“October. This is one of the peculiarly dangerous months to speculate in stocks in,” Mark Twain wrote in a mock diary entry in the novel Pudd’nhead Wilson. He added, “The others are July, January, September, April, November, May, March, June, December, August and February.” Twain published this bit of satire in 1894, two years before the birth of the Dow Jones Industrial Average. He wasn’t much of an investor himself, but he nevertheless captured the behavior of the stock market from his time to the present.
—Jeff Somer, When the Frost Is on the Pumpkin, and Often on Stocks, the New York Times, Sept. 14, 2013
I speculate there can’t be a better time to sell than now.
Jeff Somer writes up superb and adult research from Salil Mehta at Statistical Ideas. Summary: There is something to the Autumn Effect but—and it is a big but—the “proper” go-to-cash action is 5 percent, or at most, 10 percent of a portfolio.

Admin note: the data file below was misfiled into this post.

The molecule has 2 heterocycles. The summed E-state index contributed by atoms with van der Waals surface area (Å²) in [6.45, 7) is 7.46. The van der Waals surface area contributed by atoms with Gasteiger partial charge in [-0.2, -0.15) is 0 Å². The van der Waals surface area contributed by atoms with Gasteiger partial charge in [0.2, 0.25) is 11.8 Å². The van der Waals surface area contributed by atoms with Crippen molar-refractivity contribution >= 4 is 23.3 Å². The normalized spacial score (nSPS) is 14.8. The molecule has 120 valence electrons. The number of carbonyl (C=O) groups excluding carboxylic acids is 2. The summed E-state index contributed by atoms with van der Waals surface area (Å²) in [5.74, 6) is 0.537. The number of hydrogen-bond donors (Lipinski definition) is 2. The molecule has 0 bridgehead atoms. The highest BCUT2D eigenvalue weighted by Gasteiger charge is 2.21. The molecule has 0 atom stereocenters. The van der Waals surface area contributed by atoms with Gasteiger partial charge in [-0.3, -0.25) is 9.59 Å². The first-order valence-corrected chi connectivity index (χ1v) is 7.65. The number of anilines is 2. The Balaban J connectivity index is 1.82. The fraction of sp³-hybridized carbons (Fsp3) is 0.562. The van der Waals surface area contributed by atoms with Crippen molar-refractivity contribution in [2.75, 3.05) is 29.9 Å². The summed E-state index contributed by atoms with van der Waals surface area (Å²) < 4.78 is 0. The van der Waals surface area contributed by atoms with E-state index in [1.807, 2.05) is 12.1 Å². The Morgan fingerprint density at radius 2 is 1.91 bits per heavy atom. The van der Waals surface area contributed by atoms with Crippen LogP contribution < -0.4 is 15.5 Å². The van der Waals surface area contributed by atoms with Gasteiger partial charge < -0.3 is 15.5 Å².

In the Land of Drama that passes for October 2013, that seems like … why bother?
The portion of Investing Nation that has missed our four-year equity surge is as wide as Twain’s Mississippi. It is breathtaking how people still don’t speak with a modicum of curiosity about creating wealth.
We are linked in our shattered hopes and dreams of wealth creation, the emotional baggage of sequential and frequent black swans.
I further speculate there can’t be a better time to sell than now.
Boehner is not speaking with Obama, who is not speaking to McConnell, who is not speaking to Reid, and around we go. None of them are speaking to Hillary.
Economic growth is suspect, earnings worse, bonds are brutal, and China. China!
I speculate that this moment is surreal and deeply disturbing.
But then to quote Mark Twain: “There are two times in a man’s life when he should not speculate: when he can’t afford it and when he can.”
Don’t speculate; invest. I’m fully invested.